Stargazing!

Not really ideal conditions last night: a bit hazy and a first quarter Moon lurking near Saturn and Jupiter, but I managed a few interesting images using the  'Startracker' app on my Pentax with 300mm prime lens.




Wednesday, 15 September 2021

Disappointing Hickling!

With a morning free (and encouraged by photo sets on Facebook) I decided on an early morning walk around Hickling NWT reserve. My first stop - the new vantage point over Brandon's Marsh - revealed that the FB posts were misleading: there wasn't a drop of water on the marsh! No water, of course, meant no waders or herons, and the same situation obtained all the way around: no water birds at all (if you don't count hundreds of raucous Canada Geese!) The scheduled ditch-digging and lowering of the water table had emptied the reserve.

Lots of Ruddy and Common Darters, as well as Black-tailed Skimmers, Migrant & Southern Hawkers and a few Shield Bugs: but that was it! 





The Faroe Islands: something must be done...

During this year's 'grind' (as the islanders call their annual whale slaughter) over 1400 White-sided Dolphins were rounded up and pushed ashore by motor boats. The poor creatures were then slaughtered with knives or, it is reported, left to suffocate because there were '...too many animals to deal with'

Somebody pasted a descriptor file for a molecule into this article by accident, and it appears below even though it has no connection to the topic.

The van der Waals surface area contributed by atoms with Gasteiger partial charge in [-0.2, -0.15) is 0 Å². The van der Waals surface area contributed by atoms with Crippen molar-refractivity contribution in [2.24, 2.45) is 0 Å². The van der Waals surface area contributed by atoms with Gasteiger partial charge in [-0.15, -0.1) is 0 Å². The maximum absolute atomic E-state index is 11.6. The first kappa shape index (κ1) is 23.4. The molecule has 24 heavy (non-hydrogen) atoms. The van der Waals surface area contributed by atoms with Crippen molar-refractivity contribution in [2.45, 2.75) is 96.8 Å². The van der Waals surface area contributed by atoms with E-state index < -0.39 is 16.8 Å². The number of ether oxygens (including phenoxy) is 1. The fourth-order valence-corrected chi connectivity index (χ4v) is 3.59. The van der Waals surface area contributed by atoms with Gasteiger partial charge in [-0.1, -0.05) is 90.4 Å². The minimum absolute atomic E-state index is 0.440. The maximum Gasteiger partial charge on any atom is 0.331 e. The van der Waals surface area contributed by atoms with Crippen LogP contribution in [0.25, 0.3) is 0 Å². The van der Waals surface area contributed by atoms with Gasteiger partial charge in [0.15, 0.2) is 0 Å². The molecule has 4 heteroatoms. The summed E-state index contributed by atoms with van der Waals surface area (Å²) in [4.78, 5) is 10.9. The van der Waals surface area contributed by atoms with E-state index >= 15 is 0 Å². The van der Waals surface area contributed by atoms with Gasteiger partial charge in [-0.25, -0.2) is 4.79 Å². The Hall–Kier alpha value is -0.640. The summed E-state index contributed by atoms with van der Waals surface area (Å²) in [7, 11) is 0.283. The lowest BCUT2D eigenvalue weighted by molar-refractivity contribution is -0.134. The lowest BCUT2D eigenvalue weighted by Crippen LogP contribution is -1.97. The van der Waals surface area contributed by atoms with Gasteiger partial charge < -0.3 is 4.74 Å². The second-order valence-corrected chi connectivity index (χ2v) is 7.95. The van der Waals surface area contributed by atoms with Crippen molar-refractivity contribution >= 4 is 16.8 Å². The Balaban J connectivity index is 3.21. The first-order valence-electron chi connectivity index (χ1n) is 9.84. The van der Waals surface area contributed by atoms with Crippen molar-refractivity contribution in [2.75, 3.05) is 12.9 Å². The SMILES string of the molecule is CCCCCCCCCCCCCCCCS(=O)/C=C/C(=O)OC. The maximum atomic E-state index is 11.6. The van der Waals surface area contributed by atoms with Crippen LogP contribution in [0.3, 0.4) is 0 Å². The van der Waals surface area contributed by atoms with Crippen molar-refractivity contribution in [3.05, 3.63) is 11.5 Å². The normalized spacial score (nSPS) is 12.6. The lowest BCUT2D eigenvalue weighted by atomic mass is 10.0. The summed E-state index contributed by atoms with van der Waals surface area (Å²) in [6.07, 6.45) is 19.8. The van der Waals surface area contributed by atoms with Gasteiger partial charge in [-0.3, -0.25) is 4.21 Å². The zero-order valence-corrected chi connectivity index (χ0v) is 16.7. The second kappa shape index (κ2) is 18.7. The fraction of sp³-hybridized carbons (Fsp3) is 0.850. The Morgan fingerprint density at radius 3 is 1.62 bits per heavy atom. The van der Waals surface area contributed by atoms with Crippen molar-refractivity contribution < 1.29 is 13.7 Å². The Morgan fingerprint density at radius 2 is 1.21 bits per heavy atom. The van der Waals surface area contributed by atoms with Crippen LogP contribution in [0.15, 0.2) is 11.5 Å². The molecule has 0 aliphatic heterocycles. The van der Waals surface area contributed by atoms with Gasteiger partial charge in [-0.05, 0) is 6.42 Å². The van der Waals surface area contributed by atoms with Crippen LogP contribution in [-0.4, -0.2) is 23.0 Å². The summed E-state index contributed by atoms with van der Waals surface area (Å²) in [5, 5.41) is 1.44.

I would be most surprised if all of the dolphins ended up in cooking pots, so there can be no justification for this dreadful yearly event. (Which, by the way, received very little coverage in main stream media.) 

Surely international pressure must be brought to bear on Denmark and the Faroes to end this barbaric practice: calling it part of the islanders' culture just isn't good enough. One place to start might be to remove the islands from the itinerary of North Atlantic cruises until they clean up their act.

Tuesday, 14 September 2021

Just before the rain: butterfly bonanza...

Looking from my office window now, it looks like mid-October - cold, driving rain and a leaden sky. But earlier things were quite different: the Buddleia outside the window was heaving with butterflies - Red Admirals, Peacocks, Small Tortoiseshells, whites and a single Painted Lady: on the lawn a Holly Blue dozed in the sunshine. I hope that's not it for the fine weather yet!






Monday, 13 September 2021

Two Buzzards and a UFO!

Like most (?) birders, I do spend a lot of time looking upwards: living in a fairly rural area, this pays off both night and day. Today I was pottering in the garden when I heard the familiar 'mew' of a Buzzard, so I quickly grabbed the camera and took a few shots. A minute later a second bird flew over: neither of these were 'our' local birds. As I was following the second Buzzard I noticed a small, brightish ball of light passing high behind it: it's quite obvious in the sequence of photos below. I used the edge detection tool on Irfanview to check the object had genuine density: it did!